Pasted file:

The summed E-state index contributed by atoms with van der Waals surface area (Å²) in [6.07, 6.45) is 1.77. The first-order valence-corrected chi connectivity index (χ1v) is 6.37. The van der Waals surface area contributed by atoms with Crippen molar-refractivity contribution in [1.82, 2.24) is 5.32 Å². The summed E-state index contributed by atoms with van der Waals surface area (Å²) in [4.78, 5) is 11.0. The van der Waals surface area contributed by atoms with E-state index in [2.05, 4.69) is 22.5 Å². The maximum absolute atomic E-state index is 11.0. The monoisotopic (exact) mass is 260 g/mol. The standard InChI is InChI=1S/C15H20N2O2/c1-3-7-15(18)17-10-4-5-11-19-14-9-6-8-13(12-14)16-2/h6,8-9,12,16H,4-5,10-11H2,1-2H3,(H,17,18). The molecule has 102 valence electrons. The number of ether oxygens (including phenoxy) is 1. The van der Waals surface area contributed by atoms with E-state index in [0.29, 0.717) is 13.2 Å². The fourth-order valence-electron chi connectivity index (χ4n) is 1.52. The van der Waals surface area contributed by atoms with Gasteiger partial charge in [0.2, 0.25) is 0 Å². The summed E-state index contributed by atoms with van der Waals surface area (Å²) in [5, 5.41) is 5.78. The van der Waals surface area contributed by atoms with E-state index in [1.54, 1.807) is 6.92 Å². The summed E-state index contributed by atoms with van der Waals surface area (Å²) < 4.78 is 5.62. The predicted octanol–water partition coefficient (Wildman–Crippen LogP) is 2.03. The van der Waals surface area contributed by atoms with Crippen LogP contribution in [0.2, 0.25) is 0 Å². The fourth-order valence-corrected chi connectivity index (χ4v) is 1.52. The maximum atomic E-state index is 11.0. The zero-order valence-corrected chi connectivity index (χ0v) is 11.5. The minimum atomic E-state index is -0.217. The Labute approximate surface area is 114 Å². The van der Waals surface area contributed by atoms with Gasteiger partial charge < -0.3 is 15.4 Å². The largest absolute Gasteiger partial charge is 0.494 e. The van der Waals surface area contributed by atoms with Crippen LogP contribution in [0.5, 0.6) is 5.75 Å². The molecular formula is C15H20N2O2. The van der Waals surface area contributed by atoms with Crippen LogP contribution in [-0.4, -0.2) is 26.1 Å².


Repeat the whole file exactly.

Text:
The summed E-state index contributed by atoms with van der Waals surface area (Å²) in [6.07, 6.45) is 1.77. The first-order valence-corrected chi connectivity index (χ1v) is 6.37. The van der Waals surface area contributed by atoms with Crippen molar-refractivity contribution in [1.82, 2.24) is 5.32 Å². The summed E-state index contributed by atoms with van der Waals surface area (Å²) in [4.78, 5) is 11.0. The van der Waals surface area contributed by atoms with E-state index in [2.05, 4.69) is 22.5 Å². The maximum absolute atomic E-state index is 11.0. The monoisotopic (exact) mass is 260 g/mol. The standard InChI is InChI=1S/C15H20N2O2/c1-3-7-15(18)17-10-4-5-11-19-14-9-6-8-13(12-14)16-2/h6,8-9,12,16H,4-5,10-11H2,1-2H3,(H,17,18). The molecule has 102 valence electrons. The number of ether oxygens (including phenoxy) is 1. The van der Waals surface area contributed by atoms with E-state index in [0.29, 0.717) is 13.2 Å². The fourth-order valence-electron chi connectivity index (χ4n) is 1.52. The van der Waals surface area contributed by atoms with Gasteiger partial charge in [0.2, 0.25) is 0 Å². The summed E-state index contributed by atoms with van der Waals surface area (Å²) in [5, 5.41) is 5.78. The van der Waals surface area contributed by atoms with E-state index in [1.54, 1.807) is 6.92 Å². The summed E-state index contributed by atoms with van der Waals surface area (Å²) < 4.78 is 5.62. The predicted octanol–water partition coefficient (Wildman–Crippen LogP) is 2.03. The van der Waals surface area contributed by atoms with Crippen LogP contribution in [0.2, 0.25) is 0 Å². The fourth-order valence-corrected chi connectivity index (χ4v) is 1.52. The maximum atomic E-state index is 11.0. The zero-order valence-corrected chi connectivity index (χ0v) is 11.5. The minimum atomic E-state index is -0.217. The Labute approximate surface area is 114 Å². The van der Waals surface area contributed by atoms with Gasteiger partial charge < -0.3 is 15.4 Å². The largest absolute Gasteiger partial charge is 0.494 e. The van der Waals surface area contributed by atoms with Crippen LogP contribution in [0.5, 0.6) is 5.75 Å². The molecular formula is C15H20N2O2. The van der Waals surface area contributed by atoms with Crippen LogP contribution in [-0.4, -0.2) is 26.1 Å².